You don't have to spend a ton of money to get your home in the shape nessesary to be competitive, you can but you don't have to.
I would do what was suggested to you earlier, have a few agents come by and get their take on what would be needed to get your home in shape to sell, also find out if they do staging ( just a little staging goes a long way towards making your home that much more attractive ).
This will give you the best of both worlds a very presentable home at an attractive price, without costing you an "arm and a leg".
Feel free to contact me if you have need of assistance.
I work as a full time Realtor at Coldwell Banker in Cupertino, at Stevens Creek, and live just 5 mins from where you are off Homestead Rd. I have friends and Clients in your area.
I would be happy to do a "walk through" your home and let you know which way to go, depending on the condition of the home. Your location is good, you still have Cupertino schools, and you may just need to do enough to "spiff up" the home to sell it at a good price. I will be happy to help.
Please do check out my website and testimonials, and get in touch with me if you so wish.
Be well and safe, regards,
(Put a helmet on and Prepare to be insulted.)
Glen's advice...ask a few agents to come in and give you before and after pricing.
Then make your decision.
Remember...time is money...be sure to include that in your equation.
Let us know how it goes.
It really depends on the condition of the house. Is the house in good shape but dated or is the home old and outdated? If the home is in good shape but dated, I would not remodel. The new homeowner will want to do that down the line. However, if the home is in disrepair it may make sense to update/remodel. Should you do a remodel, keep it relative to the neighborhood (ie. not over the top).
I would suggest that you have a couple of local agents walk through the house and check it's condition relative to the rest of the market. My guess is that it wouldn't make sense to do a remodel. Price it right for the market (taking into account the home's condition) and make sure the agent has a thorough written marketing plan for you home.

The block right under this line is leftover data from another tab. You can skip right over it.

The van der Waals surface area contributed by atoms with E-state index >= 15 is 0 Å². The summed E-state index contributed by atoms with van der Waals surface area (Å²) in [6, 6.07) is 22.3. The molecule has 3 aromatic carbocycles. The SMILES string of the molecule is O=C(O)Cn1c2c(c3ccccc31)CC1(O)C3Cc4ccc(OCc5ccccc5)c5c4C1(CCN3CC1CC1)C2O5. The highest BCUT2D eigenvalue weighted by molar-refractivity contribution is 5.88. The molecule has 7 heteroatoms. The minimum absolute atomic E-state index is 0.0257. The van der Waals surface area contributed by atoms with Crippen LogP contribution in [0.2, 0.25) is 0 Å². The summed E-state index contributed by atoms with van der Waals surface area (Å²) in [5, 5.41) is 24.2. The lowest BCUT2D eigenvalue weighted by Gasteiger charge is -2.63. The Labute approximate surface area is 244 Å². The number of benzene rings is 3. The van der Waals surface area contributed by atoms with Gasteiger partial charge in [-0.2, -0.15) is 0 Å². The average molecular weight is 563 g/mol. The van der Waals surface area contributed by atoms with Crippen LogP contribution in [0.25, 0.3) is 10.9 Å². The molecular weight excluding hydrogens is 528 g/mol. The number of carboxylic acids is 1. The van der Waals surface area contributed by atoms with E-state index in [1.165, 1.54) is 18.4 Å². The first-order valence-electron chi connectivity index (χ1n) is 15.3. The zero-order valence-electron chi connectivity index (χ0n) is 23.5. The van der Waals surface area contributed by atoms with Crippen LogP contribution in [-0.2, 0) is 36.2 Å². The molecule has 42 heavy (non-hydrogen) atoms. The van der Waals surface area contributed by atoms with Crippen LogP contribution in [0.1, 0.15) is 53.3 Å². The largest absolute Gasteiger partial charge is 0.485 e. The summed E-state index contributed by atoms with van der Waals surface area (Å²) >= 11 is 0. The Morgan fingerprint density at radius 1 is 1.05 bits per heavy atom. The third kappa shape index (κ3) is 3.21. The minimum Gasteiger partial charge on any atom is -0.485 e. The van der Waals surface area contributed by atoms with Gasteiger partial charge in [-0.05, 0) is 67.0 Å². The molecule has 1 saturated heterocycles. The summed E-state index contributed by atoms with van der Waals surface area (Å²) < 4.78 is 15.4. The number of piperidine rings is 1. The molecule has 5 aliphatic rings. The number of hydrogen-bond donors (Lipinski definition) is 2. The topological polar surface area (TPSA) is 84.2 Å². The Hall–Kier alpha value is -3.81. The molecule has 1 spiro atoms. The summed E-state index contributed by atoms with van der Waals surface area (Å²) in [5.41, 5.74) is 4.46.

You are going to get a wide variety of answers on this question. Personal opinion is that you should upgrade to be consistent with your competition, and then aggressively price in comparison to your competition. I believe you should also stage your home when you go on the market â€“ we provide comprehensive staging with our listings at no extra cost to the seller.
If you couple yourself with the correct Realtor, they will be able to provide you with a comprehensive â€œProperty Prep Planâ€ to maximize your homeâ€™s potential and a list of service providers / contractors to do the work at reasonable prices.
Weâ€™ve found that attractive homes properly prepared with proper pricing are currently ending up in multiple offer situations. Itâ€™s the multiple offers that will typically get you a good return on your investment and a quick sale.
Here is a post that may be helpful:
Let me know if you have any other questions.
Without seeing your home it's difficult to be accurate.
I can tell you more generally, however, that a home that is upgraded will attract more interest and usually a higher price. Buyers looking at homes assess an unremodeled home based on what they'd need to do to update it, and an original home often seems to pose too much of a project for many people. The people looking for a home to upgrade are usually looking for a bargain.
So saying, a lot depends on the condition of recently sold properties as well as currently active properties in your immediate area.
Updating the home may be as simple as paint and flowers or may involve more extensive work, but it's important that you seek the advice of an expereinced professional who can advise where your money is best invested to get you the best return. No point in spending money on things you don't need to, right ?
Every home is different, and the suggestions for market preparation are very individual. If you've interviewed more than one agent and they're making the same suggestions, there's a good chance that their assessment is correct.
Best wishes for your home selling experience!